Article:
Alcohol and drugs seems to heighten a lot of feelings….the “high”, the excitement, the colours, the buzz, while psychiatric drugs kill them off completely. I know many people (myself included) who were using neither drugs nor alcohol when doctors got us hooked on psychiatric drugs.

        It is in the killing off of feelings that true, catastrophic danger lies, as without feelings we cannot be human. Ethics, morals, relating with others, making good judgements, are all based on the ability to feel and be connected to emotion. Psychiatric “medications” can wipe that out completely.

        I know when I was on “anti-depressants” and/or “anti-psychotics” I felt for the first time in my life I would have been capable of truly doing harm to others. I have been off them for almost 6 years and in that time I have never had such worries.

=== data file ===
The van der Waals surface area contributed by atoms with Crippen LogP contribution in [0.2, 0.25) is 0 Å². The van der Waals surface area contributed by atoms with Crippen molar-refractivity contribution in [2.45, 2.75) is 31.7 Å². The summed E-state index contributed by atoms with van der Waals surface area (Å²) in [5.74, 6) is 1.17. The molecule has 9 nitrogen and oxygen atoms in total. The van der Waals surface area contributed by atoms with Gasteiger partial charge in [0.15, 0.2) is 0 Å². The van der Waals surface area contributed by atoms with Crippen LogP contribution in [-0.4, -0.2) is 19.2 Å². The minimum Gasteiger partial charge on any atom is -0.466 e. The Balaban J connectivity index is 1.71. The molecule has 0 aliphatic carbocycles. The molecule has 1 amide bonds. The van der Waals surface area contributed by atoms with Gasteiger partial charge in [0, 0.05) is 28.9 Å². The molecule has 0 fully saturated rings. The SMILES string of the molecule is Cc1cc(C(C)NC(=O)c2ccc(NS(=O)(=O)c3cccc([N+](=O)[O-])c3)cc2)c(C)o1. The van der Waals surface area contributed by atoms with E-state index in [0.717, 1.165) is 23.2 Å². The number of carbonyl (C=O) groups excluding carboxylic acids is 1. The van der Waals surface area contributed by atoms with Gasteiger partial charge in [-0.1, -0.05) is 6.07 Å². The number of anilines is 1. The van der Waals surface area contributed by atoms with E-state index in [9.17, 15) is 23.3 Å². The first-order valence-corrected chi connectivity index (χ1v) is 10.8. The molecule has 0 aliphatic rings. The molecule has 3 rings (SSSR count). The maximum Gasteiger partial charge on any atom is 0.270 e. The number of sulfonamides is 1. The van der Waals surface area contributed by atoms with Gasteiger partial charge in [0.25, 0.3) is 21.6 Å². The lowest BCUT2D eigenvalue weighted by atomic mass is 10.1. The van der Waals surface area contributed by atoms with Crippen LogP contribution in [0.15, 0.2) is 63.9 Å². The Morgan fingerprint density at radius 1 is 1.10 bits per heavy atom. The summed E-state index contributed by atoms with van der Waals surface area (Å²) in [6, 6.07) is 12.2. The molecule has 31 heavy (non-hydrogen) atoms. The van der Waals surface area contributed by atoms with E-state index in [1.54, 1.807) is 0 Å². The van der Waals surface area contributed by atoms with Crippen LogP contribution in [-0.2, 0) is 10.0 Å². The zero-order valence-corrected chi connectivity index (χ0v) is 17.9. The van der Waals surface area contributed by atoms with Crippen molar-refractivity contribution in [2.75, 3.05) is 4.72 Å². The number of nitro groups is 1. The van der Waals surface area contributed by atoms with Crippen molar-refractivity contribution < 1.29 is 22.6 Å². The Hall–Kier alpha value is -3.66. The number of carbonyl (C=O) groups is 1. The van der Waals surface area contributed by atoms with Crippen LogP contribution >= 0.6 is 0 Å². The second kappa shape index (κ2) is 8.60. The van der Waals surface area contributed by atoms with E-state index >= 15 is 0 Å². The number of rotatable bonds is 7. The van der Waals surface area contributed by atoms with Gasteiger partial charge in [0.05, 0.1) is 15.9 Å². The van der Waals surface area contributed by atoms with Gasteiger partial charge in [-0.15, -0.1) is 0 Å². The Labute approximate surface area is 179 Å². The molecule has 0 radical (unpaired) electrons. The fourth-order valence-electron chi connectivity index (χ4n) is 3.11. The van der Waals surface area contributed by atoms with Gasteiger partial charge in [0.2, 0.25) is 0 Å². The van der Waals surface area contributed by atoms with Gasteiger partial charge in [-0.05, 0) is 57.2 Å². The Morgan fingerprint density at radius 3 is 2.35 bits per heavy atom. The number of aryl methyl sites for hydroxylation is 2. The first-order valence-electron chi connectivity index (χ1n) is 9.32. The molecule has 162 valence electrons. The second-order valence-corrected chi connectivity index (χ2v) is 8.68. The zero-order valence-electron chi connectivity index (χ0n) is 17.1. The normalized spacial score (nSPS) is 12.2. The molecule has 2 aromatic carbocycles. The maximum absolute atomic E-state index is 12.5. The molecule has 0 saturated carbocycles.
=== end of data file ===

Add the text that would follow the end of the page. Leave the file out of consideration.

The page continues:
I agree that psychiatry is a form of social control though, as well as a licence for large corporations (pharmaceutical companies, hospitals etc) and doctors (particularly psychiatrists) to make massive amounts of money and wield almost unlimited power over people’s lives – usually without their informed consent and often totally against their will.

        Michael, the story you tell so eloquently here is a testament to the nastiness of these drugs – that you experienced what you did, and came through it and are now able to share your experience in the hope it will help others is testament to your strength, decency and health.

        Thank you.

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        • Hi Kim,

          You have a great deal of insight into all of this. I agree with everything you wrote.